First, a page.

Yodny Cajuste’s return factors into the Isaiah Wynn decision. Bourne is not the only Patriot currently rumored to be on the move. Starting right tackle Isaiah Wynn, a first-round draft pick in 2018 currently in the final year of his contract, is in the same boat. As with the wide receiver position, the depth at offensive tackle also factors into potential moves being made.

New England just bolstered that depth by activating Yodny Cajuste off injured reserve. The former third-round draft pick had originally been the team’s OT3 behind Wynn and left tackle Trent Brown, but a thumb injury sidelined him since early October. In his place, Marcus Cannon stepped up; he started in place of an injured Wynn against the Bears.

With Cajuste back and Cannon also on the 53-man roster, the Patriots might be more willing to part ways with Wynn via trade if an attractive offer comes along.

The Patriots are hungry to bounce back in Week 8. New England suffered its worst defeat of the season on Monday, getting blown out 33-14 by the Chicago Bears. Needless to say that the team is eager to get its season back on track, as was verbalized by cornerback Jonathan Jones earlier this week.

“There’s a hunger,” Jones told reporters. “Obviously, we didn’t display our best ball on Monday. So, we have a hunger to get back out there and put good tape out there.”

Entering Week 8 at 3-4, the Patriots will face a 5-2 Jets team — the first time since 2001 that New York has a better record entering a meeting between the two division rivals. Past success, however, matters little to Jones and his team.

The goal is to improve to 4-4 on the year, and 1-1 in the AFC East this season.

“It’s a division game, so you want to dominate within your division. We haven’t done that this year, we’re 0-1 within the division. We want to turn that table,” Jones said. “They’re looking forward to turning around their 12 straight losses against us and we want to keep that streak going.”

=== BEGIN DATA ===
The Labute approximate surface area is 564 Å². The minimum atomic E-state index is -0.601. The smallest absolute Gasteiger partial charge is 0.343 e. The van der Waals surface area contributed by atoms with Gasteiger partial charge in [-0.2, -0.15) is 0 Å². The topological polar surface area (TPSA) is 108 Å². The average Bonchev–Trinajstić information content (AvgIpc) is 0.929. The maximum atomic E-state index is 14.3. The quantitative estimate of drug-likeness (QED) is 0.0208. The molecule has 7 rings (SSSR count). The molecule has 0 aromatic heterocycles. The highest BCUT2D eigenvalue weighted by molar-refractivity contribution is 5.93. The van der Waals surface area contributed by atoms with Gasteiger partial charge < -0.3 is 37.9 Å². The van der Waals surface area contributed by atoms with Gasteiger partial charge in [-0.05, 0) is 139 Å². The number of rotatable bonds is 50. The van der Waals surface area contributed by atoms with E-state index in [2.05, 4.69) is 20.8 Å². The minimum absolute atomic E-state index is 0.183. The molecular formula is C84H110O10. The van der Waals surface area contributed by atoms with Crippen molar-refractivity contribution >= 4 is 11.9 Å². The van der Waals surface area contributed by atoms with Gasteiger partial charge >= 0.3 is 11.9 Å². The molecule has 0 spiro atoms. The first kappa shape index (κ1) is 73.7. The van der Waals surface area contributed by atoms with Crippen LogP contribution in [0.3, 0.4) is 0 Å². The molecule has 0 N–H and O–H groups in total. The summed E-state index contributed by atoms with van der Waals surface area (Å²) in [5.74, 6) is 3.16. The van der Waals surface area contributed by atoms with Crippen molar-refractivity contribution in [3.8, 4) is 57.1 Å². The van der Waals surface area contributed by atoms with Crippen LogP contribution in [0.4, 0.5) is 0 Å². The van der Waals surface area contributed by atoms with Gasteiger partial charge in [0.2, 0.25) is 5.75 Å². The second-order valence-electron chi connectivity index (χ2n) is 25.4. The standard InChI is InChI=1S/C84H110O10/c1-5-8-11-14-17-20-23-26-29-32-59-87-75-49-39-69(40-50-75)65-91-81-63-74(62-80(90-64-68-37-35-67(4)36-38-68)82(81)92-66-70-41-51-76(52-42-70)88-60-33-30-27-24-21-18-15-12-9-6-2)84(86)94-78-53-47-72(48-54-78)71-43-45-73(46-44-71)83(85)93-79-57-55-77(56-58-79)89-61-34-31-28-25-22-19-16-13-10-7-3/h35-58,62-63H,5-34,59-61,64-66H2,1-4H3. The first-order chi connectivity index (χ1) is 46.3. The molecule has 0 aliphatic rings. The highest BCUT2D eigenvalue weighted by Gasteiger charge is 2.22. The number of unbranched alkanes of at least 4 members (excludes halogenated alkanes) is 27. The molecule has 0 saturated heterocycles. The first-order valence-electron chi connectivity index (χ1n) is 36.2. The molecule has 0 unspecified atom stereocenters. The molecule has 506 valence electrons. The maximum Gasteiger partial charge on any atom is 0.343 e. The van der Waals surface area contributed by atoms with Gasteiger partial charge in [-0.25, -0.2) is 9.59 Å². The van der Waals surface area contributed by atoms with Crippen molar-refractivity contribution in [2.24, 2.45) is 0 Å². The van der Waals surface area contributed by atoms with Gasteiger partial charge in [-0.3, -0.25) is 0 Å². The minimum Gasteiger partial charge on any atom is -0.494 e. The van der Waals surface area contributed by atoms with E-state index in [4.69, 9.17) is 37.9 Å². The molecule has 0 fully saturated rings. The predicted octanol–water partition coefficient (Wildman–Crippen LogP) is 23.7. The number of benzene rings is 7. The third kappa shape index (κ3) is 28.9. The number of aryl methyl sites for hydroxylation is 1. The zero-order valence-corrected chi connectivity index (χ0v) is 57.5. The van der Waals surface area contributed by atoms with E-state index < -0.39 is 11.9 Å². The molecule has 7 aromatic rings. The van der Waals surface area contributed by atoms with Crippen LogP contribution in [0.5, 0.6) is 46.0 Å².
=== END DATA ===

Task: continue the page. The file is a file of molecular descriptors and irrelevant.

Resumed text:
Patriots can tie the longest active winning against a single opponent in the NFL. The Patriots are entering Week 8 having won 12 straight games over the Jets. Their last loss was a 26-20 overtime defeat in December 2015, meaning that the team is coming off six straight season-sweeps over its division rivals.

This also means that New England is in a position to tie the longest active winning streak versus one opponent in the league right now. The Kansas City Chiefs have beaten the Denver Broncos in 13 straight games, a number the Patriots could tie on Sunday.

The Chiefs and Broncos still have two games against one another on their schedule, though. The Patriots setting the new mark this year would therefore depend on a Kansas City loss in one of those contests (let alone New England sweeping New York again).

J.C. Jackson’s season-ending injury will impact the Patriots as well. After four years in New England, cornerback J.C. Jackson signed a five-year, $82.5 million contract with the Los Angeles Chargers in free agency. His tenure with his new club started in rocky fashion before coming to a disappointing end in Week 7.

Jackson ruptured the patella tendon in his right knee against the Seattle Seahawks, and will miss the remainder of the season. The injury is obviously a tough development for the former rookie free agent and his new club; it also will impact his old one, though.